Well, I was going to go yapping about why I think both baiting and hunting over kill plots are (or at least can be) examples of fair chase. But the comments generated by the last post move me to parge the discussion’s foundation a bit first. So bear with me. I won’t name names, but a few of you seemed to use the terms legal, ethical, and fair chase interchangeably or nearly so. I’d like to suggest that they are distinct and sometimes pretty divergent. So let’s have a rundown:
It’s popular these days to say, “Hey, if it’s legal, go for it,” which implicitly embraces anything the law does not expressly forbid. But hold on just one durn minute: What’s legal is not always ethical or fair. It is legal in Texas, as I understand it, for rank amateurs and, I’ll add, nincompoops to shoot pigs from helicopters, maiming fifteen for every one they kill–for fun (see the video below). That’s legal. It is neither ethical nor fair chase.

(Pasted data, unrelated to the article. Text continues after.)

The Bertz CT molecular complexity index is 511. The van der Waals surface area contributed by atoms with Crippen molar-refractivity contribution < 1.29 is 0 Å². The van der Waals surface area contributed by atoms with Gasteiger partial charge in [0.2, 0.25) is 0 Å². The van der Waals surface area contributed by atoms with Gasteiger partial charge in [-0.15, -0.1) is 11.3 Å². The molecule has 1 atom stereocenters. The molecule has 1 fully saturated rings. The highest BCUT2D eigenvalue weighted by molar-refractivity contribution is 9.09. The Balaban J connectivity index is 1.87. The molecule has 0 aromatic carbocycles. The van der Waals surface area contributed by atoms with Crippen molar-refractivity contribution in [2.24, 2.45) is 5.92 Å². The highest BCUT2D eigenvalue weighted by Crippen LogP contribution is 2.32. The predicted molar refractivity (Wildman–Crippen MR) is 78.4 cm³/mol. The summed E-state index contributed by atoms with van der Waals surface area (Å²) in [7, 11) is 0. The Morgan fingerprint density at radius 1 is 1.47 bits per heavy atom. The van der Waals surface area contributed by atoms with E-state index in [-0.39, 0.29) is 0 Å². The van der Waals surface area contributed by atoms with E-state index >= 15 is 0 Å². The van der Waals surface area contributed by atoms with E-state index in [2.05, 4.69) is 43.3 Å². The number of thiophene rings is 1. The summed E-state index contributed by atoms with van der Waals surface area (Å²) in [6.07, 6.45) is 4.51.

What’s ethical is not limited to any sportsman’s code of fairness. It is about right and wrong in the larger sense. Most folks deem it morally permissible to kill critters for food, preferably with minimum pain and suffering. So shooting a penned pig in the head with a .22 so you can eat the other white meat is ethically fine and dandy. And if you could catch and pen one, shooting a wild deer the same manner would be, too. But, and this is the crux of the matter, it would not be legal or fair chase. Of course you don’t have to go that far: Some folks think baiting is not fair chase, but it’s certainly not unethical to shoot a baited deer for food.
We’ll save this one’s nitty gritty–of which there is much–for later. Let’s just say for now that fair chase is a sportsman’s code of fairness made up of mostly unwritten rules–a vague yet useful guiding principal. And whereas what’s legal may not be ethical or fair chase, and what’s ethical may not be legal or fair chase, what’s fair chase is usually ethical but not necessarily legal. For example, about half of you think baiting is fair chase, yet it is illegal in many states.
There, clear as a bell, right?